After obtaining the table and analyzing its information, the result shows not all the columns obtained were useful for the analysis of graduate student information. Therefore, the acceptable columns were stored in another table. For ease of analysis, academic disciplines information was also separated in StudenTotal. The separated columns at this stage are: Id, sysno, facno, grpno, depno, entrtrm, gen, stdstat, stdlasttrm, entrtrm, stdstat. At this stage some information such as total average, total unit number, total number of units failed, total number of units, main units average, total number of main units, total number of basic units, total number of general units passed and student's region were extracted and added to the student Total table. Next, a table was created which contains acceptable general information for graduation, as called “Total table”, in which the rows show the student information and the columns show the following information: Id, sysno, facno, grpno, depno, entrtrm, gender, stdstat, stdlasttrm, totavg, totunt, totuntpas, totuntfail, mainunt, mainavg, genavg, genunt, baseavg, baseunt, maxtrm, reentrance (Table 1).

Table 1.

General fields in the database

DescriptionField
1Student IDStdId
2Education systemSysNo
3Faculty numberFacNo
4Group numberGrpNo
5Department numberDeptNo
6Entry termEntrTerm
7GenderGen
8Student statusStdStat
9Student in the last termStdLasTerm
10Total averageTotAvrg
11Total number of unitsTotUnt
12Total number of units passedTotUntPass
13Total number of units failedTotUntFail
14Number of Main unitsNoManUnt
15Main units AverageManUntAvrg
16Number of General unitsNoGenUnt
17General Units AverageGenUntAvrg
18Number of Basic unitsNoBasUnt
19Basic units AverageBasUnitAvrg
20Conditional status or notCond
21Maximum of termsMaxTerm
22RegionRegn
23Course typeCrsType
24Student Status (studying/graduate/dropout/expulsion)StdStat
25Number of main units failedManUntFail
26Number of general units failedGenUntfail
27Number of basic units failedBasUntFail
28Status classClsStat
29ScoreScor

3.1.1 Building various database

After building the database, the data output was stored in 3 modes of 3,765. Each of these 3 modes includes 3 different experiments performed under the same conditions.

  • Mode 1 for achieving 3,765 rows because the data were composed of six engineering academic disciplines and were selected in equal numbers from each academic discipline, it resulted in selecting approximately 6,275 rows from each academic discipline, in which the disciplines changed according to change in the faculty value.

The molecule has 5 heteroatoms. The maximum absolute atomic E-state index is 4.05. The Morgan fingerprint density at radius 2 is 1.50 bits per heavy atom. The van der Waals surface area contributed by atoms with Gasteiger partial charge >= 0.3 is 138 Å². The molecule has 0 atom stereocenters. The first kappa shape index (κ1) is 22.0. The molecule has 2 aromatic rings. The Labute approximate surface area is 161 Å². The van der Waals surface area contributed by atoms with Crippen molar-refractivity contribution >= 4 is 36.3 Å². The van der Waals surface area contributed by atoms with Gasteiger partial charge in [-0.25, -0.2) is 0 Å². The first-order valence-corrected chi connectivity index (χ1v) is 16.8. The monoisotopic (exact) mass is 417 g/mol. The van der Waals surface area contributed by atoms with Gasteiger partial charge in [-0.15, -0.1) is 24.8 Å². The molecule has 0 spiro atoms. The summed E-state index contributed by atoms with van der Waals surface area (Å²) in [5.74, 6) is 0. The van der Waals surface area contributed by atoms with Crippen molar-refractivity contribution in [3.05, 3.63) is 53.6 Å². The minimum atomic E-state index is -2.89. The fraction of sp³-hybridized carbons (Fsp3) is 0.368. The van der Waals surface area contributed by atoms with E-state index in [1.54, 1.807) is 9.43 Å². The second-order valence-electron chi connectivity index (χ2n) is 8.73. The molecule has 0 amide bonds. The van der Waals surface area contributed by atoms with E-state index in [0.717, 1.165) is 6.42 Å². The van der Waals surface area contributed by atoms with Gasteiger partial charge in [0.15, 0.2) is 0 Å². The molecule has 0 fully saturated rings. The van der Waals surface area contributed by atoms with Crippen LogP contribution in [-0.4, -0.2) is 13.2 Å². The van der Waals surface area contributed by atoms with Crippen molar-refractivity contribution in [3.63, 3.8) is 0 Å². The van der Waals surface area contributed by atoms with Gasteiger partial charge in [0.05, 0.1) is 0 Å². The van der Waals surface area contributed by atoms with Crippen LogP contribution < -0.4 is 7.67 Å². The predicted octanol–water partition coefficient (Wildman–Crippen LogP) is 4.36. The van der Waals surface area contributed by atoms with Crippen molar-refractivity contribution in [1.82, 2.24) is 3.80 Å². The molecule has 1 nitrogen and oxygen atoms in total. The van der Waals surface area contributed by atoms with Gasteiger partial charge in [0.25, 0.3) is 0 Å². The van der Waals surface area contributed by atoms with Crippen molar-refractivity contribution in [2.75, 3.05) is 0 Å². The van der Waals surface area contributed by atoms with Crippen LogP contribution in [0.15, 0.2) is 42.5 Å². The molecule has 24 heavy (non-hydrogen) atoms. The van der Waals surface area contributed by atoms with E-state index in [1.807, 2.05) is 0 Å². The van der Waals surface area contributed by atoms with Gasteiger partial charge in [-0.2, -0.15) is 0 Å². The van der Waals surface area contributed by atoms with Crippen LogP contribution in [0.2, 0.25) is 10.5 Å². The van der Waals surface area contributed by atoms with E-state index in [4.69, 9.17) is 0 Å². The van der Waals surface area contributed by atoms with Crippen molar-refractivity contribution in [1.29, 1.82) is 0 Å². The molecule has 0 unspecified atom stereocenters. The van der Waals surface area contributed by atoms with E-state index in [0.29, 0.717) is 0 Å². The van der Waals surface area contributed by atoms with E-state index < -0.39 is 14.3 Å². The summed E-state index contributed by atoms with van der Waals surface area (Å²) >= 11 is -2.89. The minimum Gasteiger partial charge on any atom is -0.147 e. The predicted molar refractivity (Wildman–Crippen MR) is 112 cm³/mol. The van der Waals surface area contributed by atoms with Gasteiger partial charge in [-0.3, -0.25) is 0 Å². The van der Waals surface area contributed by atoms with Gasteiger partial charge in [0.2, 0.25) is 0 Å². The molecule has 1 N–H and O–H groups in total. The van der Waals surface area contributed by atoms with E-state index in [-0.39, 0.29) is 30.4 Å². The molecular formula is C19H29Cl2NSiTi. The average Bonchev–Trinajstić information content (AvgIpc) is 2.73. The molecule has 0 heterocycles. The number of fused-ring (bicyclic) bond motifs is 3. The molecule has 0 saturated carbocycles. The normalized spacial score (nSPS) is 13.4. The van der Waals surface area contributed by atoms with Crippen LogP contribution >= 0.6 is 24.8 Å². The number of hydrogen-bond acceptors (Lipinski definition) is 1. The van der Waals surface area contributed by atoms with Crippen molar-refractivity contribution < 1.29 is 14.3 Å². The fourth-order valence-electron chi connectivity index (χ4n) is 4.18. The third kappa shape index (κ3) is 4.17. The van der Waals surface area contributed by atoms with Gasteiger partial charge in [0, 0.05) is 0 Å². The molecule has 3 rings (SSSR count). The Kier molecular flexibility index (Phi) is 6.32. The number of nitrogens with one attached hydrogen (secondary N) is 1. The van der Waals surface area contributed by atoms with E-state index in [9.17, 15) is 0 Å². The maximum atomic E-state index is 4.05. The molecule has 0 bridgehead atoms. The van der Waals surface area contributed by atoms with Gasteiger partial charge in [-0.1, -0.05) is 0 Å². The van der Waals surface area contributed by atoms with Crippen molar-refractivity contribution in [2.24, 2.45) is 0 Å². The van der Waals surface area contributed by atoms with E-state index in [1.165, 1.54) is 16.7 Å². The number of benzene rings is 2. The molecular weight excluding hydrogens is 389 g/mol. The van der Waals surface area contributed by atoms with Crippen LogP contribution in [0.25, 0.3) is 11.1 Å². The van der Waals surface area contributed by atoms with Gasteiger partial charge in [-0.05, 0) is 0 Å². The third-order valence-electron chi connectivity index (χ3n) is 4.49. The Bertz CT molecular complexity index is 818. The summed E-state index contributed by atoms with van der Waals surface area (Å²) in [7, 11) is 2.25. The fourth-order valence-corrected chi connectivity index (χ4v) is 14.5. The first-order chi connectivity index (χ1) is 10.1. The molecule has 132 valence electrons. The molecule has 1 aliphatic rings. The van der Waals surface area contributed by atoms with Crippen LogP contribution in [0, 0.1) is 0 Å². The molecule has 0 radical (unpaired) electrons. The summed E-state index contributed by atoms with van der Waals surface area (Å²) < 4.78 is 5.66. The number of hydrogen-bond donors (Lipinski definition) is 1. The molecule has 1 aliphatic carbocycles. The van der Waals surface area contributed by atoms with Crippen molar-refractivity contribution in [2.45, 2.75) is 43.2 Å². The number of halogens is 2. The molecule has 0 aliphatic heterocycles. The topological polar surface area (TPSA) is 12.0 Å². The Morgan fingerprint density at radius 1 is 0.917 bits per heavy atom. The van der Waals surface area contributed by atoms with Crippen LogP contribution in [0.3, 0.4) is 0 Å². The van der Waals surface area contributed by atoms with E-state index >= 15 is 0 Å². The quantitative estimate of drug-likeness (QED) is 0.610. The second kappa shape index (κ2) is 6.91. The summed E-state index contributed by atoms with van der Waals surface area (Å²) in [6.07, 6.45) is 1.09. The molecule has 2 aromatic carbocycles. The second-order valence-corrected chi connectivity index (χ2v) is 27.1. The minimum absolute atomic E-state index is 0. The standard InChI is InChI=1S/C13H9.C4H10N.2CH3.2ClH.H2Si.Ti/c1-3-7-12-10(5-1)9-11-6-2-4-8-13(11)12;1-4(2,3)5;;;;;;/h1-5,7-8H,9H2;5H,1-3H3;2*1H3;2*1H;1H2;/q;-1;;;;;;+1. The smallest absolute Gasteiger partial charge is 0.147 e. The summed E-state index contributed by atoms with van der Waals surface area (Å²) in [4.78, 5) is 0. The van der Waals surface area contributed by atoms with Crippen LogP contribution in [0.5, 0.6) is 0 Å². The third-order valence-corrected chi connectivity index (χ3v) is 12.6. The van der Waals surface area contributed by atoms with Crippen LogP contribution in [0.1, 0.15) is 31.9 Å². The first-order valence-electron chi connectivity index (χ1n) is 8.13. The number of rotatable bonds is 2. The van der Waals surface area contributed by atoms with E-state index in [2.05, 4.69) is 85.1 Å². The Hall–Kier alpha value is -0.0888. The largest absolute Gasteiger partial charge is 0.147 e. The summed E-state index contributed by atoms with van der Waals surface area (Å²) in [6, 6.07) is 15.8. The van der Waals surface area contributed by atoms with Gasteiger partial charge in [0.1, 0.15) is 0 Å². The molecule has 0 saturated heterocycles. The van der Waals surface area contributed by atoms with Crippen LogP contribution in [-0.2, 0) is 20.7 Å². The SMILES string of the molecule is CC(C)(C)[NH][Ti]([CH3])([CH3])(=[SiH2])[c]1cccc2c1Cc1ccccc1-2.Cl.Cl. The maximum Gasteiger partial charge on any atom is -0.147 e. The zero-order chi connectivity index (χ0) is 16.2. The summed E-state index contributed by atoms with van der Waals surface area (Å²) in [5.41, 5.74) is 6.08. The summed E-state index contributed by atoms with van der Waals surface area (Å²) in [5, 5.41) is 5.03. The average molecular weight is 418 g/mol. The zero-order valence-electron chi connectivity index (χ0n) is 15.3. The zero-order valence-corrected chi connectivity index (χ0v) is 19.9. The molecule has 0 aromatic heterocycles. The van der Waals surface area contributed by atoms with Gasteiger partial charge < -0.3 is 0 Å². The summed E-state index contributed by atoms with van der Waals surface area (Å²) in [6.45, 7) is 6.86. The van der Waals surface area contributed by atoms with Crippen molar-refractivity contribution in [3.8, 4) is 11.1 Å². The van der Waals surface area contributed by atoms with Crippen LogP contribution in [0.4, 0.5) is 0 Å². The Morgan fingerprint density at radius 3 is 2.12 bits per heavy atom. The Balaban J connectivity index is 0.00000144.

• Mode 2 the criterion of equality is the status class, where for each case, 1, 2, 3, there were 1,255 students in different academic disciplines. The status classes were kept equal, and finally there were 3,765 rows.

  • Mode 3 in this mode, like in both of the above modes, namely both the academic discipline and the status classes in 1, 2 and 3 were in the equal selected condition. Since there are 6 different academic disciplines and three status classes, 209 students were necessary.

For analyzing information, each 3,765-item table requires a class that can be used to analyze the rest of the attributes. To calculate the status class, the information was divided into three statuses 1, 2 and 3. Status 1 represents the best with average score of 17–20, status 2 with an average score of 14–16.99, and status 3 with an average score below 13.99. At the end of this section, an output table was obtained with a maximum of 3,765 rows and 27 main columns.

3.2 Performance evaluation metrics description

The proposed model needs to be evaluated before the final selection of models. In this study, two standard model evaluation metrics are utilized. These two metrics are F-measure and Root Mean Square Error (RMSE). The data set is randomly split into 10 subsets of training and testing size for 10-fold cross validation to evaluate the classifier. Then, the performance measures were calculated. F-score obtained based on the value of precision, which is the number of objects in positive classes that are correctly classified and recalled or a fraction of relevant instances that were retrieved. A combination of precision and recall criteria can be used to evaluate the efficiency of recovery called the F-measure:
Fmeasure=2×P×RP+R
where P is precision and R is recall. Therefore, the F criterion (2) is considered as a criterion to compare results [18]. RMSE is utilized for the prediction error. RMSE can be computed as follows (3):
RMSE=1ni=1n(eiei)
where ei is the actual performance level and ei is predicted performance level.

4 Result and analysis

In this paper, the classification was performed using the supervised data mining predictive model based on k-NN, Decision Tree (C4.5 algorithm), naïve Bayes, AdaBoost and RBF Network Model. 10-fold cross validation was performed to validate each classifier. The average performance on test dataset can be computed to determine the accuracy of the proposed model. Figure 2 shows the result of RBF network classifier at different k values. The same work can be done for other classifier to select best k value with the highest accuracy. Based on the obtained result, the best k value that can achieve the highest accuracy is eight.